This domain continues to evolve in a complex manner in the aftermath of the upheaval in 2012. The development of the domain up to 2014 Feb. was described in our 2013-14 Report no.6 (see Figs.12 & 13: labelled maps and JUPOS chart; those figures are here updated to 2015 Jan.).  There are several dark streaks of NTB(N), within a long N. Temperate Disturbance (NTD), whose ends have shifted over a matter of months.  All these features are moving with the NTC at DL2 ~+14 deg/month.

There is one exceptionally dark streak or barge, lying at ~30 deg.N and thus cyclonic (L2 ~ 150 in 2014 Oct., 195 in 2015 Jan.).  It probably developed from the new centre of activity in the domain which appeared in 2014 Feb.  This centre of activity consisted of mini-rifting in the NTB which soon generated an extremely dark spot in the NTZ (anticyclonic); during April this lengthened to become a long dark streak or chain in NTZ.  I think that this was incorporated into the long NTD during solar conjunction, and the dark brown barge (cyclonic) was a new feature developed at or near the original site of rifting. It has marked the p. end of the NTD.

Another dark barge, red-brown in colour, was noted by Michel Jacquesson in 2014 Oct. at L2 ~ 290, ~30 deg.N, embedded in a very dark sector of NTD.  It has expanded into a longer streak, still red-brown, while material around it has faded somewhat.  This is just one of several dark streaks of NTB(N) within the NTD which have become increasingly distinct from Oct. to Jan.

The NTD was ~150 deg. long in 2014 Sep., but increasing dark material in the NTZ further f. extended it to a maximum length of ~240 deg. in Nov.  Since then, the p. and f. parts of the NTD have been partially clearing.  We have shown previously that a NTD is generated by a mini-rifted region in the NTB, which is consistent with the latest developments:  maps in Dec. showed no mini-rifted region near the very dark barge at the previous p. end, but there was one 80-100 deg. f. it, marking the position of the new p. end of the NTD in Jan.

A small, bright, anticyclonic Little Red Spot appeared in the NTD in late Dec.(Fig.12).  It originated as a tiny white oval in the darkened latitudes of the NTZ at ~32 N. This interacted with three short-lived small white spots prograding on or near the N2 jet, on Dec.5 & 15 & 23; these spots did not survive.  During these mergers the NTD white oval became larger and dull fawn in colour, then it became brighter and redder during Jan.  It also became more methane-bright (Fig.12): undetectable until Nov.29, weakly methane-bright through Dec. (several images by Einaga), but strongly so by Jan.28. Thus we have observed a new methane-bright LRS developing by mergers of pre-existing smaller anticyclonic vortices. We have occasionally recorded similar events in the past, including the reddening of NTropZ White Spot Z last apparition.

Meanwhile the NTB itself has been fading further: the NTB(S) is already almost invisible, and the NTB(N) has also become very faint in sectors outside the NTD.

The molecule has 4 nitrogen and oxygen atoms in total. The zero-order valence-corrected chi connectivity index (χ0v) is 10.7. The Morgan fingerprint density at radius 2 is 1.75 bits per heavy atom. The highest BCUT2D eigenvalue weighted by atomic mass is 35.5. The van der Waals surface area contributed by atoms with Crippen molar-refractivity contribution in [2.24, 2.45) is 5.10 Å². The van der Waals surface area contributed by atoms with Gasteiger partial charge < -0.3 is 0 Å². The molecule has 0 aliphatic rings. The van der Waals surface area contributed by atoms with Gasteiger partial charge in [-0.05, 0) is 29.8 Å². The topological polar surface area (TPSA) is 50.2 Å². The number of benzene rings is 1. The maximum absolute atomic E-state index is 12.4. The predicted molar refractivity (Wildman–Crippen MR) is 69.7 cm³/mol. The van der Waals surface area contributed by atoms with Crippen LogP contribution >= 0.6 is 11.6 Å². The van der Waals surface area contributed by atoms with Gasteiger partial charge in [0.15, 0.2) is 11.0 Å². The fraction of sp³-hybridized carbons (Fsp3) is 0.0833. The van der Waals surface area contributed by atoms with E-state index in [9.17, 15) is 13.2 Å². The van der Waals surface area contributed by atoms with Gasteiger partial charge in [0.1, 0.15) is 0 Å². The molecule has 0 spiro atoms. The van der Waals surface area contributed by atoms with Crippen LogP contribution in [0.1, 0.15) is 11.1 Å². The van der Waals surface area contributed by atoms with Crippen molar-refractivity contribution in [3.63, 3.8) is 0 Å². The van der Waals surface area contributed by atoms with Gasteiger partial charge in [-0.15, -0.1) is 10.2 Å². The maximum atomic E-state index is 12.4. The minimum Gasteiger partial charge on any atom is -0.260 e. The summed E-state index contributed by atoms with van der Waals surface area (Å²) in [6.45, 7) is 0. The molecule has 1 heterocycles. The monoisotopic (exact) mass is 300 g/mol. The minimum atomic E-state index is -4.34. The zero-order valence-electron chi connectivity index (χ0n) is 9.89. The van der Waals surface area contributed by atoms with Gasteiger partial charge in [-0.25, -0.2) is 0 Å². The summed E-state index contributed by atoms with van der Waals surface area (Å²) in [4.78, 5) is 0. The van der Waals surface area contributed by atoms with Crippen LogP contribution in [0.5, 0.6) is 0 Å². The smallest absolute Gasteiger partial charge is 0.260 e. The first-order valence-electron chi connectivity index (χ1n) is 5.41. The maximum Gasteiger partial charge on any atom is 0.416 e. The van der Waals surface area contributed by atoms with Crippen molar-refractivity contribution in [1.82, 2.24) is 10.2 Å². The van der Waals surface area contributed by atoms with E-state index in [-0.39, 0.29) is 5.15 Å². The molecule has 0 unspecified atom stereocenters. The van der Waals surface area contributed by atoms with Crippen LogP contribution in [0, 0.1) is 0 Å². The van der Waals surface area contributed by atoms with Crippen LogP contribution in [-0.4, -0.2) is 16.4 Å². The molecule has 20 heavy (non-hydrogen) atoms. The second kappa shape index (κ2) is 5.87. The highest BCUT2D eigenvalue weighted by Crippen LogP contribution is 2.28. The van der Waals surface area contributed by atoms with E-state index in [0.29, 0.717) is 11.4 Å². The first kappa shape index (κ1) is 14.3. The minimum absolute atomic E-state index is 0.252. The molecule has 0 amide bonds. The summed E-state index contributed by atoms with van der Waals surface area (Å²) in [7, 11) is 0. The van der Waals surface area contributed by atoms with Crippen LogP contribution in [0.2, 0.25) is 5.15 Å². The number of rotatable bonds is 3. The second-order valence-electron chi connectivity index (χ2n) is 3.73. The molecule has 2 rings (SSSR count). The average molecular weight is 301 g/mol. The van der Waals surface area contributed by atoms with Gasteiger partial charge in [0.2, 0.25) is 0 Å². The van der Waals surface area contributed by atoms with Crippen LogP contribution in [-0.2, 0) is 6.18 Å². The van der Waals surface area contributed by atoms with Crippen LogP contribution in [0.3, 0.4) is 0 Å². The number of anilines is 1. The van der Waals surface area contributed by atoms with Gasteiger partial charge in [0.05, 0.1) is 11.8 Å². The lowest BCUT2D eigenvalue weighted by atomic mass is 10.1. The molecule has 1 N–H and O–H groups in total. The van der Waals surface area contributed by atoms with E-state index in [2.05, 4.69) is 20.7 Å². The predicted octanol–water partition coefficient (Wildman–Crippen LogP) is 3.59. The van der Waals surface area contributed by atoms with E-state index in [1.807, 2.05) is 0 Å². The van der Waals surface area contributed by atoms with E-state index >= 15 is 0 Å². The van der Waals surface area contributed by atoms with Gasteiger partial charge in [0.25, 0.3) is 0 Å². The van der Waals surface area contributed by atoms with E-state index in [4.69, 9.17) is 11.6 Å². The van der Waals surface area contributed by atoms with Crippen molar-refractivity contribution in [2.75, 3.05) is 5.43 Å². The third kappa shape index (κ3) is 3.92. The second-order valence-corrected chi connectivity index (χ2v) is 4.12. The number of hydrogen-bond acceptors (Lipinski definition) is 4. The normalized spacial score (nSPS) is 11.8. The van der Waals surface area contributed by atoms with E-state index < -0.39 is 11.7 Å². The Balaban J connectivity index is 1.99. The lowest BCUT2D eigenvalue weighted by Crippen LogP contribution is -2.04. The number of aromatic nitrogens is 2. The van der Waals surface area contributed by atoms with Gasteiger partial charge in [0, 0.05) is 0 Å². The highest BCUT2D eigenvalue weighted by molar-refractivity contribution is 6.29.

N2 jet (NNTBs jetstream):

There are still spots moving at DL2 ~ -80 deg/month, both inside and outside the NTD,  but most are now recorded as white spots, surrounded by dark material.

N2 domain:

NN-LRS-1 has lost its red colour since last apparition; it is stationary at L2 = 73, almost invisible in the similar-coloured NNTZ, except in v-hi-res images; but it is strongly methane-bright (Figs.3 & 12).  More conspicuous visually, but not methane-bright, is a small AWO which has drifted (with oscillations) from L2 ~ 35 (2014 Sep.) to 17 (2015 Jan.). This is WS-6 which has been tracked since 2010.




Fig.1 = Map of the planet, 2015 Jan.19-20, with features labelled.  South is up in all figures.

Fig.2 = Set of some of the best images, 2014 Dec., covering oval BA and longitudes p. it; all the long-lived anticyclonic ovals, and a few other features, are labelled.

Fig.3 = Images in the methane band (889 nm), with colour images, Dec.1 and Jan.25-28.  Oval BA and NN-LRS-1 are strongly  methane-bright, as usual.  White spot Z is only weakly detectable, now that it has lost its red colour.  On Dec.1, the other methane-bright spot is in the disturbed NTZ latitudes in the NTD, apparently a small white spot in the N2 (NNTBs) jet which may have been lost in a transient anticyclonic eddy on this date (L2 = 40).  A similar interaction further p., later in Dec., gave rise to the similar methane-bright spot seen on Jan.28, which was a bright Little Red Spot (see Fig.12).

Fig.4 = The Great Red Spot: 3 of the best images resolving grey streaks circulating within it.

Fig.5 = JUPOS chart: S3 & S4 domains, showing long-lived AWOs, etc.

Fig.6 = JUPOS chart: S2 (S.S. Temperate) domain, showing long-lived AWOs, etc.

Fig.7 = JUPOS chart: S1 (S. Temperate) domain.

Fig.8 = JUPOS chart: N1 (N. Temperate) domain.

Fig.9 = STBn jet spots: JUPOS chart, and images of the main volley, highlighting the most persistent spot which passed the STB Ghost.

Fig.10 = Maps of the northern hemisphere, 2014 March-Nov.  Labels indicate Spot Z, NN-LRS-1, and major dark features of the N. Temperate domain.

Fig.11 = Maps of the northern hemisphere (continued), 2014 Nov. to 2015 Jan.

Fig.12 = Images showing small anticyclonic spots in the N. Temperate domain, 2014 Oct. to 2015 Jan., including methane images.  A tiny AWO in the NTD merges with 3 successive prograding white spots on or near the N2 jet, and evolves into a methane-bright Little Red Spot.


John H. Rogers, Ph.D.
Jupiter Section Director,
British Astronomical Association

John H. Rogers, Ph.D. Jupiter Section Director,
British Astronomical Association